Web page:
The Inquiry into Weeroona Girls' Training Centre by the Public Service Commissioner, MJ Jillett, took place in 1973. It followed a statutory declaration made by the former utility officer at the Home alleging that girls were hit by members of staff and kept in the secure unit for long periods of time with nothing to do, insufficient bedding, and inadequate supervision. The Inquiry was not open to the public. However, the Minister for Health and Social Welfare tabled its terms of reference, recommendations, and some comments by Jillett in the House of Assembly in March 1974.
In October 1973, the former utility officer, WC (Bill) Vandendool, contacted the Launceston Examiner to call for an inquiry into Weeroona Girls' Training Centre. He believed that the corporal punishment received by the girls and long periods of time they spent in the secure unit contravened the standing orders set up after a 1965 inquiry into the home. In particular, Vandendool believed that the punishment for absconding was too 'severe':
It has always seemed atrocious to me that an adolescent girl, sometimes as young as 13, could be locked in a dingy, bare and depressing cell 7 ft x 9 ft and kept in strict confinement and isolation for up to six weeks because she was justifiably frightened or upset and had run away from the home ...Sometimes the girls were simply homesick and in extreme cases wanted to complain to somebody - even the police, as they succeeded in doing on several occasions.
Following Vandendool's allegations, a number of former employees and residents made statements to the Examiner. One of them said:
The secure units are always referred to as cubicles, but don't let anyone fool you. They are cells with thick, heavy doors and small observation windows...when visitors are coming, they are quickly decked out with curtains and bedspreads, but for most of the time they contain one bed, a small table and primitive toilet facilities.
The Minister for Health and Social Welfare, Dr Allen Foster, described the allegations as 'mischievous and malicious'. Even so, he agreed to a departmental inquiry. After receiving a statutory declaration from Vandendool that set out the allegations, he accepted the need for an inquiry by the Public Service Commissioner, MJ Jillett, who had carried out the 1965 inquiry.
Jillett found that the allegations were 'baseless'. Although officers were not on duty in the secure unit during the day, they visited often. There was always adequate bedding unless the staff feared that a girl might commit suicide. The corporal punishment was in the form of 'open handed slaps usually on the side of the face' which Jillett considered to be 'mild'. For a period of seven or eight days, two girls in the secure units did not have anything to read or do. He recommended modifying the standing orders to take into account the fact that staff were not always on duty in the secure unit and that 'mild' corporal punishment took place.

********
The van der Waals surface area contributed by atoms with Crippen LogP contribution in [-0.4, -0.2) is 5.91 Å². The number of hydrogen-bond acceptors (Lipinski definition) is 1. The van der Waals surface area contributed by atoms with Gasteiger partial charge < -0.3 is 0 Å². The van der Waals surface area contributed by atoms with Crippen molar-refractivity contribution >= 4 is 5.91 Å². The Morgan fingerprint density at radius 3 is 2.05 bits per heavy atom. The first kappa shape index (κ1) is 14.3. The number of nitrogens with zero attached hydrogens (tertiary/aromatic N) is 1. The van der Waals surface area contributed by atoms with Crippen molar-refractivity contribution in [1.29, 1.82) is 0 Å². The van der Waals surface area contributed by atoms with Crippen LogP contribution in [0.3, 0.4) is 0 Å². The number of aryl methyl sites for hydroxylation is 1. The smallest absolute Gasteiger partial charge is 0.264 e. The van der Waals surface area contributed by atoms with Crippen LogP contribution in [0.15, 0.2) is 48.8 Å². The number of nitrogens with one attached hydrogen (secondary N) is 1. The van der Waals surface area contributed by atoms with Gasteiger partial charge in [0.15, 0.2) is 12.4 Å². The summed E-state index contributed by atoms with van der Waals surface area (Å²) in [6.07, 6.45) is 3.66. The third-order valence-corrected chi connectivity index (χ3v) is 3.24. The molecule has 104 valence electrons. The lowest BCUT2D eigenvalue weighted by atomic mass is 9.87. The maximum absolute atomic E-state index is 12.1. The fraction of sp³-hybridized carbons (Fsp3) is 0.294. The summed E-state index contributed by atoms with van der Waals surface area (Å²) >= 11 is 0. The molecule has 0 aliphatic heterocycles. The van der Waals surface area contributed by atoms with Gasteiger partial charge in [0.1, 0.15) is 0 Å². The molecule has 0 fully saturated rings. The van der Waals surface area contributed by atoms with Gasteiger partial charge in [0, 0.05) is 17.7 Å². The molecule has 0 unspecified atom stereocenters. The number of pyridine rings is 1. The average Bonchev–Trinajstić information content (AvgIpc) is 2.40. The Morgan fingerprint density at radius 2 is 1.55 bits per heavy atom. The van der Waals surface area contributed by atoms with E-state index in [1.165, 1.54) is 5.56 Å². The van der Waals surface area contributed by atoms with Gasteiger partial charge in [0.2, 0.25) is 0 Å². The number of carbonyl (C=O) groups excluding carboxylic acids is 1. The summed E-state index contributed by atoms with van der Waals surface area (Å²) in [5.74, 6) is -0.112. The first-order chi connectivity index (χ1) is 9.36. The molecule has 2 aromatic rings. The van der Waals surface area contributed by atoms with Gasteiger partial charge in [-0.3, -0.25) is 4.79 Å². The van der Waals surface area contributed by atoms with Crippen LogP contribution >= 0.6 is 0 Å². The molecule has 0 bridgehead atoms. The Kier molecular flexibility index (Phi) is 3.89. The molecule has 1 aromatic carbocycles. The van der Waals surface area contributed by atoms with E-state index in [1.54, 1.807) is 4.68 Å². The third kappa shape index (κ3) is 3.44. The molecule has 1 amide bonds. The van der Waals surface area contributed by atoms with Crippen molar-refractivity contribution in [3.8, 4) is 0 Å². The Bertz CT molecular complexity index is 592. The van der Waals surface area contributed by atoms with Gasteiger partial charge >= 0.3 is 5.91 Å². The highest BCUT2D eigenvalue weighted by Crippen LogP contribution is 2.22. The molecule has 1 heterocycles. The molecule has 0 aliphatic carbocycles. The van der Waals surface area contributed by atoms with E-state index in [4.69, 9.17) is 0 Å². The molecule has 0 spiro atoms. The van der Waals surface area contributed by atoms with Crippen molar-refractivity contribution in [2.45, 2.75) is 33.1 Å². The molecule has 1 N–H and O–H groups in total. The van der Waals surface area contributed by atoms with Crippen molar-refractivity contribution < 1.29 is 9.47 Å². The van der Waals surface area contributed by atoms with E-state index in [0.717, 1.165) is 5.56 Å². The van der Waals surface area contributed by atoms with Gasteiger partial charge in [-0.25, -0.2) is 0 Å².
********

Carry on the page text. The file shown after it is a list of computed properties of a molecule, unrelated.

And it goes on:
According to Jillett:
To say the least of it, it was most unfortunate that such unwarranted allegations should have been made. The principal and his staff have a difficult task at any time, but their task is made even more difficult when they have to contend with public allegations of the kind made recently. Moreover, such allegations must have a disturbing effect on the parents of children committed to the staffs care. It is pleasing, therefore, to be able to reassure the public and their parents in particular that there is no cause for concern over the treatment of girls at Weeroona.
Sources used to compile this entry: 'Allegations of retired staff man: cruelty to girls at N.W. Home', Examiner, 13 October 1973, p. 1; 'Allegations to be investigated 'mischievious' claims on Weeroona - Foster', Advocate, 15 October 1973, p. 3; 'Cruelty charges promise of inquiry', The Mercury, 15 October 1973, p. 2; 'Cruelty claims go to govt.', Examiner, 15 October 1973, p. 3; 'Girls' home findings out next month', Examiner, 20 December 1973, p. 13; 'Home will be probed: Foster agrees to inquiry into cruelty claims', Examiner, 17 October 1973, p. 3; 'I saw the girls cruelly treated: claim by Weeroona ex-employee', Examiner, 16 October 1973, p. 3; 'Inquiry to be immediate', Advocate, 18 October 1973, p. 5; 'Open inquiry on Weeroona?', The Mercury, 16 October 1973, p. 2; 'Probe to be held into Weeroona', The Mercury, 17 October 1973, p. 2; 'Training centre inquiry approved', The Mercury, 18 October 1973, p. 3; 'Weeroona inquiry to start at once', Examiner, 18 October 1973, p. 4; 'Editorial: Weeroona inquiry', Examiner, 29 March 1974, p. 4; 'Findings on Weeroona delight Superintendent', Examiner, 29 March 1974, p. 10; 'Ill treatment probe: no basis to claim', The Mercury, 18 March 1974, p. 3; ''Weeroona charges baseless': allegations 'unfoundered' [sic] Parliament told', Advocate, 28 March 1974, p. 1; 'Weeroona report cruelty claims not proved', Examiner, 28 March 1974, p. 1; 'Weeroona report probe shows only minor faults', Examiner, 28 March 1974, p. 3; Jillett, MJ, Weeroona Girls' Home report, Office of Minister for Health, Social Welfare and Road Safety, Hobart, 27 March 1974.
Prepared by: Caroline Evans
Created: 21 March 2013, Last modified: 8 April 2014